People with different blood pressure readings in each arm at higher risk for heart attack, stroke

EXETER, United Kingdom — Rolling up your sleeve for a blood pressure screening is routine part of any medical checkup. Many patients probably think blood pressure is blood pressure, readings will be the same no matter how you take it. While this may be true for some, researchers at the University of Exeter say you really can have different blood pressure readings depending on which arm you use. Their study finds this isn’t just some strange abnormality, it can also put you at greater risk for heart disease and stroke.

A study of nearly 54,000 people from the United States, Europe, Asia, and Africa reveals that a greater difference between blood pressure readings in both arms results in a higher risk for heart attack, stroke, and premature death over the next 10 years. While international guidelines recommend healthcare professionals measure blood pressure in both arms, researchers say this is rarely done.

“Checking one arm then the other with a routinely used blood pressure monitor is cheap and can be carried out in any healthcare setting, without the need for additional or expensive equipment. Whilst international guidelines currently recommend that this is done, it only happens around half of the time at best, usually due to time constraints. Our research shows that the little extra time it takes to measure both arms could ultimately save lives,” explains lead author Dr. Chris Clark in a university release.

“We’ve long known that a difference in blood pressure between the two arms is linked to poorer health outcomes. The large numbers involved in the INTERPRESS-IPD study help us to understand this in more detail. It tells us that the higher the difference in blood pressure between arms, the greater the cardiovascular risk, so it really is critical to measure both arms to establish which patients may be at significantly increased risk. Patients who require a blood pressure check should now expect that it’s checked in both arms, at least once.”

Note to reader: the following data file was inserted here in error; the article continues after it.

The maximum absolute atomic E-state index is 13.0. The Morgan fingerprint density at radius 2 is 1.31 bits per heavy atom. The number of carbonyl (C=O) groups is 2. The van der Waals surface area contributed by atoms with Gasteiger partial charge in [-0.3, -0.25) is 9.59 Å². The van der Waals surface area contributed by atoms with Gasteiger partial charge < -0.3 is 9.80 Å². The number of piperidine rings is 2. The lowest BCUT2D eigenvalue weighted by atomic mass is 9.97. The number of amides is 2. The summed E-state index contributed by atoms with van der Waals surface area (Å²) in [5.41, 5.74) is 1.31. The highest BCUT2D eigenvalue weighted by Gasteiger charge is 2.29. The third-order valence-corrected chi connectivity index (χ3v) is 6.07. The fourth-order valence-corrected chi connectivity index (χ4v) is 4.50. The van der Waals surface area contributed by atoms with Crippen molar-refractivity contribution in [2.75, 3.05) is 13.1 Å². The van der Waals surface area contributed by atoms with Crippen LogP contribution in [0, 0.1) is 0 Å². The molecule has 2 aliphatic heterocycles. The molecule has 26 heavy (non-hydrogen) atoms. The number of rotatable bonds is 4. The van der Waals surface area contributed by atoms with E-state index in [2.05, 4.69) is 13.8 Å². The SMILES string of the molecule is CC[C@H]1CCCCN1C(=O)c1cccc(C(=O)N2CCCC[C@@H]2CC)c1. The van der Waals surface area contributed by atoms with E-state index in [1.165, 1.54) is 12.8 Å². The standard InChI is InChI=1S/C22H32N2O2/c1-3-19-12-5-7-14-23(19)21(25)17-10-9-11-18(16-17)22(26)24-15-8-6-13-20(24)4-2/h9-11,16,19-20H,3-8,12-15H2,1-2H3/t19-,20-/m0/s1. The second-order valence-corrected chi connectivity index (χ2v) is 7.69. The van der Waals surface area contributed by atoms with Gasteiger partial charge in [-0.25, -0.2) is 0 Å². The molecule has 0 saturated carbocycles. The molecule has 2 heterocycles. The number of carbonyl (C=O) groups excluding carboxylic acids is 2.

A small change in blood pressure can make a dangerous difference

Researchers explain that blood pressure rises and falls in a regular cycle with each heartbeat. Doctors measure this process in millimeters of mercury (mmHg) and the reading delivers two numbers for the patient. The first or upper number is the systolic blood pressure. It shows how much pressure your blood is applying on the artery walls when the heart beats. The second or bottom number is diastolic blood pressure. This reveals artery pressure when the heart rests between beats.

The study finds a large difference in systolic blood pressure between two arms may reveal a narrowing or stiffening of the arteries. This can affect a patient’s blood flow and put them at greater risk for cardiovascular disease. High systolic blood pressure also indicates that a patient may have hypertension. High blood pressure affects around one-third of the world’s population and is the leading cause of cardiovascular issues.

Study authors conclude that for every mmHg difference between a person’s arms, the risk of heart attack and stroke increases by one percent over the next 10 years.

More people at risk than current guidelines suggest

Researchers contend that their study shows current guidelines which sound the alarm for inter-arm blood pressure differences are too lenient. Clark and the team believe the findings provide a new “upper limit” for this condition. It would also mean many more patients dealing with blood pressure abnormalities are actually at risk for heart problems.

Currently, health guidelines in Europe consider a difference of 15 mmHg or more as the threshold for greater cardiovascular risk. The new study argues the threshold should actually be 10 mmHg or higher.

“We believe that a 10 mmHg difference can now reasonably be regarded as an upper limit of normal for systolic inter-arm blood pressure, when both arms are measured in sequence during routine clinical appointments. This information should be incorporated into future guidelines and clinical practice in assessing cardiovascular risk. It would mean many more people were considered for treatment that could reduce their risk of heart attack, stroke and death,” co-author Professor Victor Aboyans from Dupuytren University Hospital says.

The study finds that interarm differences of more than 10 mmHg occurs in 11 percent of patients with hypertension. About four percent of the general population deals with this pressure change.

The study appears in the journal Hypertension.

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About the Author

Chris Melore

Chris Melore has been a writer, researcher, editor, and producer in the New York-area since 2006. He won a local Emmy award for his work in sports television in 2011.

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